Prepaid phones can help control texting and data costs. For example, AT&T's prepaid plan gives you unlimited talk, text and data for $50 monthly. "But watch out for hidden charges," adds Satyavolu.

Another way to save money is opting for free text messaging via sites such as txtDrop.com. You can also make free or low-cost calls by using Skype.

Play online games for less (or free)
Play online games for less (or free

Buying premium content to go further in your favorite online games, such as "FarmVille" and "World of Warcraft," can be addictive and chew up cash.

To beat bill shock and save money, don't link your credit or debit card to game payments. "Use a card that has limits," Satyavolu says. "If your card is automatically debited, you'll find yourself suddenly spending $200."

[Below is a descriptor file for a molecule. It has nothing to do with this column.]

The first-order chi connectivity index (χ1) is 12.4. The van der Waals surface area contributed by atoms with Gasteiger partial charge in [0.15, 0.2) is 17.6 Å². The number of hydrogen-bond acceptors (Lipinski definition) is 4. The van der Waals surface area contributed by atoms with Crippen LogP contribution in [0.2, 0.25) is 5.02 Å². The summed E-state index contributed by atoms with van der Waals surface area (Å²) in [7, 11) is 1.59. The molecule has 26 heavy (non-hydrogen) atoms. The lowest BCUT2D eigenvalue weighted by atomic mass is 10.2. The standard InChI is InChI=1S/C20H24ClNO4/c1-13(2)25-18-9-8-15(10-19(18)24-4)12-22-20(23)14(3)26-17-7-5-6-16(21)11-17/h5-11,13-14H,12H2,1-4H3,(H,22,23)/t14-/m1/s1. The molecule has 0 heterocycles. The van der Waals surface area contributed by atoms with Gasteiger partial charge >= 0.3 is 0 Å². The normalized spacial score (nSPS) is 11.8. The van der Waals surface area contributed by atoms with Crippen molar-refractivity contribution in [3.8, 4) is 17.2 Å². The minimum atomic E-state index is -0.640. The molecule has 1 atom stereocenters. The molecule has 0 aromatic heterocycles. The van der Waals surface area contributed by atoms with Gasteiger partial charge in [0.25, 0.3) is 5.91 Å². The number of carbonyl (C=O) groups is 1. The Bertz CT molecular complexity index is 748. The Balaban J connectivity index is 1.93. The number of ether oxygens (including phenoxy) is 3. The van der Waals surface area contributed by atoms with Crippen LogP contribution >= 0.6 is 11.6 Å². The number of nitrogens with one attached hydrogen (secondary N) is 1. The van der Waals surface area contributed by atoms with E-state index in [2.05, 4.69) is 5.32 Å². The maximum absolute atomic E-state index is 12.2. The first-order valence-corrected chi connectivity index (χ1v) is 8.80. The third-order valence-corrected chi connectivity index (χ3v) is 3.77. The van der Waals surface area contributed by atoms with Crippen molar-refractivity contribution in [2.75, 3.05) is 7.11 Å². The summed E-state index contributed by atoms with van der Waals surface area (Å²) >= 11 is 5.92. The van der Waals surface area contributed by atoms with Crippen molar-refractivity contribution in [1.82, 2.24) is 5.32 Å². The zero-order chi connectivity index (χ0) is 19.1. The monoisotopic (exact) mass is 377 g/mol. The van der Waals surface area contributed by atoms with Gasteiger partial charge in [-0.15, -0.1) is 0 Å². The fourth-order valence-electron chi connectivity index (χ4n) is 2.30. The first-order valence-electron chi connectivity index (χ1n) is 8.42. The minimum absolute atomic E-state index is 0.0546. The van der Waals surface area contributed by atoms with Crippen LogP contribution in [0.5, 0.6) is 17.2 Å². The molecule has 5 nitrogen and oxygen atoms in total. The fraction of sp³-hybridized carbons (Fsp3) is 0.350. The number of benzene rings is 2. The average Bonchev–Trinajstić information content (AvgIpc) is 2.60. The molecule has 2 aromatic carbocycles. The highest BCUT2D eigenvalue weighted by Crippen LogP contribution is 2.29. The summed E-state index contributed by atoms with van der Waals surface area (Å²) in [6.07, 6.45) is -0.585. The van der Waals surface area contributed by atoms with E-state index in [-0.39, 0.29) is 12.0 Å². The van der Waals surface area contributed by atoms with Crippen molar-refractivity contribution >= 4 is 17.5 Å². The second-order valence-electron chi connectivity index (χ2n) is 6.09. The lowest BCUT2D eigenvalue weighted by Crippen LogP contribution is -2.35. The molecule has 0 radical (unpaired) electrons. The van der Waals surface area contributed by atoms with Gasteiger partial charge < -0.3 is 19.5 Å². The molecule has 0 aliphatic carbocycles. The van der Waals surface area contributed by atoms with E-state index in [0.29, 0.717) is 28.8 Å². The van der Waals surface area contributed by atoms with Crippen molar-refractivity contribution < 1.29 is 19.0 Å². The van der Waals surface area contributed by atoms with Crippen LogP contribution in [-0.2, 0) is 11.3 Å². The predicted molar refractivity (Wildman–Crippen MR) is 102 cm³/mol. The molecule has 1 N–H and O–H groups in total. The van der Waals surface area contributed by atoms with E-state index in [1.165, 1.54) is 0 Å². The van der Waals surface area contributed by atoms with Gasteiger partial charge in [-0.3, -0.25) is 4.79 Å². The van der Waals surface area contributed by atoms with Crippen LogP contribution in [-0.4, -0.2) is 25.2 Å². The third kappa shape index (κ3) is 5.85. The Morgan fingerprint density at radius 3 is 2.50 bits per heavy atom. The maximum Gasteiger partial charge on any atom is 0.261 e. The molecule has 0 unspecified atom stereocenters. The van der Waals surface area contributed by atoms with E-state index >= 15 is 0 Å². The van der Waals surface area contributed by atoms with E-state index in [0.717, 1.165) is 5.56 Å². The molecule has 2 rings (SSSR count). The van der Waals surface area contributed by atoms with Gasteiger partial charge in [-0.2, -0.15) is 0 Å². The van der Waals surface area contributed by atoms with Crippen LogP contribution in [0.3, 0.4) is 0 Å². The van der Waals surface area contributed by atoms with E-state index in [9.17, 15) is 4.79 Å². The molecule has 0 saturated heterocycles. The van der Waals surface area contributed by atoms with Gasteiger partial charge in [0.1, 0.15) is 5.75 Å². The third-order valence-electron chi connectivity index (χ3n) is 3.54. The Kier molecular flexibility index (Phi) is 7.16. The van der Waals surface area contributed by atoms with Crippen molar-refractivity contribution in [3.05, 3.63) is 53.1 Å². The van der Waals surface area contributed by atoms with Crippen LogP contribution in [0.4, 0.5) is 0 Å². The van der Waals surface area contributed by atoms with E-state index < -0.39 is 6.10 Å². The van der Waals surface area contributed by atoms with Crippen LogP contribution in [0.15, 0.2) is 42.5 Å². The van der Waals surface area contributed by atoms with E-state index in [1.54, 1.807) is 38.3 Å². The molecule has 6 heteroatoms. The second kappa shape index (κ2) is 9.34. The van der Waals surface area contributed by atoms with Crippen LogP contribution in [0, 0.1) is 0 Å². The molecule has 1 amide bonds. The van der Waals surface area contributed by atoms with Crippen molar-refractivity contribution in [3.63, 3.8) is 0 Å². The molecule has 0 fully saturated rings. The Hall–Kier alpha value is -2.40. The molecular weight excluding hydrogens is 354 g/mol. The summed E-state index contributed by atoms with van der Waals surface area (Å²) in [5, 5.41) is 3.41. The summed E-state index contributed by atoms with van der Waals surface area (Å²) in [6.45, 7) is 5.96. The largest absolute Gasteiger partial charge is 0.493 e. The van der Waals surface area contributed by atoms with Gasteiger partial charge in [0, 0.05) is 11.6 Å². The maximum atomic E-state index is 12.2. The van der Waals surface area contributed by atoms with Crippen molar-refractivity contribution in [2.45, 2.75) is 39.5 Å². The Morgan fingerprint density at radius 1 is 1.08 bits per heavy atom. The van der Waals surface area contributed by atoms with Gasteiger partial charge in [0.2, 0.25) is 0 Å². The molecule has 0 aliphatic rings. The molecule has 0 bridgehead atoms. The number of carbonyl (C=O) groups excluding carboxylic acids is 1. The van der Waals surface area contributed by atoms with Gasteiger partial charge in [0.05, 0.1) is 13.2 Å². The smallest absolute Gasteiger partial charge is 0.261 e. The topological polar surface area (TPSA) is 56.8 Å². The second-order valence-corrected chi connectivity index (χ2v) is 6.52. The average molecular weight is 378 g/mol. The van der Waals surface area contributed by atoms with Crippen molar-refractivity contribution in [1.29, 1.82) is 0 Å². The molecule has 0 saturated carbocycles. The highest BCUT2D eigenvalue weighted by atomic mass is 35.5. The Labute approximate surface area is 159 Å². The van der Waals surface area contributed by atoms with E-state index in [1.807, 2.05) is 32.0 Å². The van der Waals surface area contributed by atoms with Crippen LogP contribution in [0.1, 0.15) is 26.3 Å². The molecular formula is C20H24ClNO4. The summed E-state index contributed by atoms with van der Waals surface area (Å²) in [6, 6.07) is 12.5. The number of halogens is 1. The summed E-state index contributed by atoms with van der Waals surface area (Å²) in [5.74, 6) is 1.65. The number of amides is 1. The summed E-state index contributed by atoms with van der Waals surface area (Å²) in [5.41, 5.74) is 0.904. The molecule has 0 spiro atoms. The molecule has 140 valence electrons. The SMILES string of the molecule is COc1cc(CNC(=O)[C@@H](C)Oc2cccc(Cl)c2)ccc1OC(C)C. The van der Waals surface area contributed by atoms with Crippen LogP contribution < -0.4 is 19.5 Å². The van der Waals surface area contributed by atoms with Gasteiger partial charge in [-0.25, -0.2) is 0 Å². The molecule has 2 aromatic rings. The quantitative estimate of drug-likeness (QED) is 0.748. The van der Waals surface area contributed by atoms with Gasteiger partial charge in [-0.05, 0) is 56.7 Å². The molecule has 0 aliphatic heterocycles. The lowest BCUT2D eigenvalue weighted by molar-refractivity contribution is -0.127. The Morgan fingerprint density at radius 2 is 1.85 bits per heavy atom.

As an alternative, use sites such as FreeGamePick.com and MyRealGames.com that let you play online games for free. To stream games for less, try services such as OnLive.com and Gaikai.com. For example, OnLive offers unlimited play for $9.99 per month.

Much like Netflix, rental game services such as GameFly or Gamerang let you play your favorite games cheaply without buying them.

Save on utility bills
Save on utility bills

Heat and cold spells can spike utility bills fast.

To defend your pocketbook and save money, fix energy leaks in your home, says Ronnie Kweller, a spokeswoman for the Alliance to Save Energy in Washington, D.C. Properly sealed homes can boost energy efficiency up to 20 percent year-round.